Then look at how what happened to Jesus in the garden affects us all.
Dear friends, our Christian faith is not all sweetness and light. It is more than the Golden Rule and the Christmas story and the green, green hills of Galilee. Our Christian faith deals with reality—with life as it really is. Our Christian faith recognizes that this is not always a pretty world and that our lives are more often marked by sinfulness than by saintliness. That’s why it is not enough for me to preach that because Jesus lived an exemplary life we should strive to be like Him. It is not enough for me to preach that He left a splendid example for us to follow and a body of teachings to guide us. Those things are true, but they are not the Gospel. The Messiah did not come to this earth merely to establish a new morality, a new code of ethics, a new social order. No. He came to save! He came to bear our griefs, to carry our sorrows, to be stricken for our transgressions. He came to give Himself at whatever cost so that we might be blessed. He came to die so that we might live—live here and live hereafter.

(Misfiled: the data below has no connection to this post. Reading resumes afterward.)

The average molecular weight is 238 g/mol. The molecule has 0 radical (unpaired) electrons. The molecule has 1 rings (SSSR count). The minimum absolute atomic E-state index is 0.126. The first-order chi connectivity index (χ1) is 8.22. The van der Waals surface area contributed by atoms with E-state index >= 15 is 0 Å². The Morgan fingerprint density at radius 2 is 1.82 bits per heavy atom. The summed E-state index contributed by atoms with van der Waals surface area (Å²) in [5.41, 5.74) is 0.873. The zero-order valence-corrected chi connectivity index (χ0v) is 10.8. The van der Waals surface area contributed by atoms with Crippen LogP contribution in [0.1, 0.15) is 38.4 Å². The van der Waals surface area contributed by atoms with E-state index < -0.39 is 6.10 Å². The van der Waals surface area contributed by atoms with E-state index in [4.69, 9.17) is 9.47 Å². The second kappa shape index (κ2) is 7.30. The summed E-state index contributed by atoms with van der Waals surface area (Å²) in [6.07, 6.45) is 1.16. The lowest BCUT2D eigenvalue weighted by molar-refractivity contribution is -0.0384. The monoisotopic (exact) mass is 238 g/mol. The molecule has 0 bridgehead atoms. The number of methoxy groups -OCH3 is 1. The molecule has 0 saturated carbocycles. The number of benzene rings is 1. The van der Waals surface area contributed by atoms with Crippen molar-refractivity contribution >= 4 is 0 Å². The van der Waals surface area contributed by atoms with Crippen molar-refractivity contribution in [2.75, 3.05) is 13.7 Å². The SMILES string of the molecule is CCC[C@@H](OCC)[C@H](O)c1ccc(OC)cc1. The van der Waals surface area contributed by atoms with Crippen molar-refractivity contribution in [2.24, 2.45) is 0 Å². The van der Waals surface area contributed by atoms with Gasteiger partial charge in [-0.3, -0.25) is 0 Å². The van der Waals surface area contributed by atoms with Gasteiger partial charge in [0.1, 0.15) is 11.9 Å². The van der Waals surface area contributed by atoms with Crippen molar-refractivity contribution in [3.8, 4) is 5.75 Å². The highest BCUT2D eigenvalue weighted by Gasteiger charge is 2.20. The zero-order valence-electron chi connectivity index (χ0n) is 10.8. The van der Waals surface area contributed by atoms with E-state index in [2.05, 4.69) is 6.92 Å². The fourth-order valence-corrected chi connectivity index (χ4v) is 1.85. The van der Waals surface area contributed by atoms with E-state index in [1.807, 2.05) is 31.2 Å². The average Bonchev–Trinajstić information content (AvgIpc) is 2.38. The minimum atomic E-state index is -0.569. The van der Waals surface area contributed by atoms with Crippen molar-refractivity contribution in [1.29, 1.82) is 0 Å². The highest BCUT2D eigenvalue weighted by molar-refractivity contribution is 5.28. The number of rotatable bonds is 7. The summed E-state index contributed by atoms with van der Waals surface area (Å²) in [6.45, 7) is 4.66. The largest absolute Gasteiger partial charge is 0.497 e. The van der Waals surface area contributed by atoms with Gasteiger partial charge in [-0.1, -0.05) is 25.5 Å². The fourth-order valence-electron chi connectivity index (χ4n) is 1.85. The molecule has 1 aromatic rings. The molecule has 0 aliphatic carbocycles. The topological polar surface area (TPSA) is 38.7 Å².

Some of you may wonder why I repeatedly call from this pulpit for you to repent and come to Jesus Christ in faith. Some of you may wonder why in this church week after week we deliver the invitation for you to accept Jesus Christ as your Savior and your Lord. Some of you may wonder why we have evangelism ministries designed to bring people into a life-changing confrontation with Jesus Christ. Some of you may wonder why I so strongly urge you to become part of the body of Christ, the Church, where we can find support to live as Christ calls us to live. Here is the reason. We know the price the Messiah paid. We know that the Gospel of Jesus Christ is not something we do. It is something which has been done for us through Jesus, the Messiah.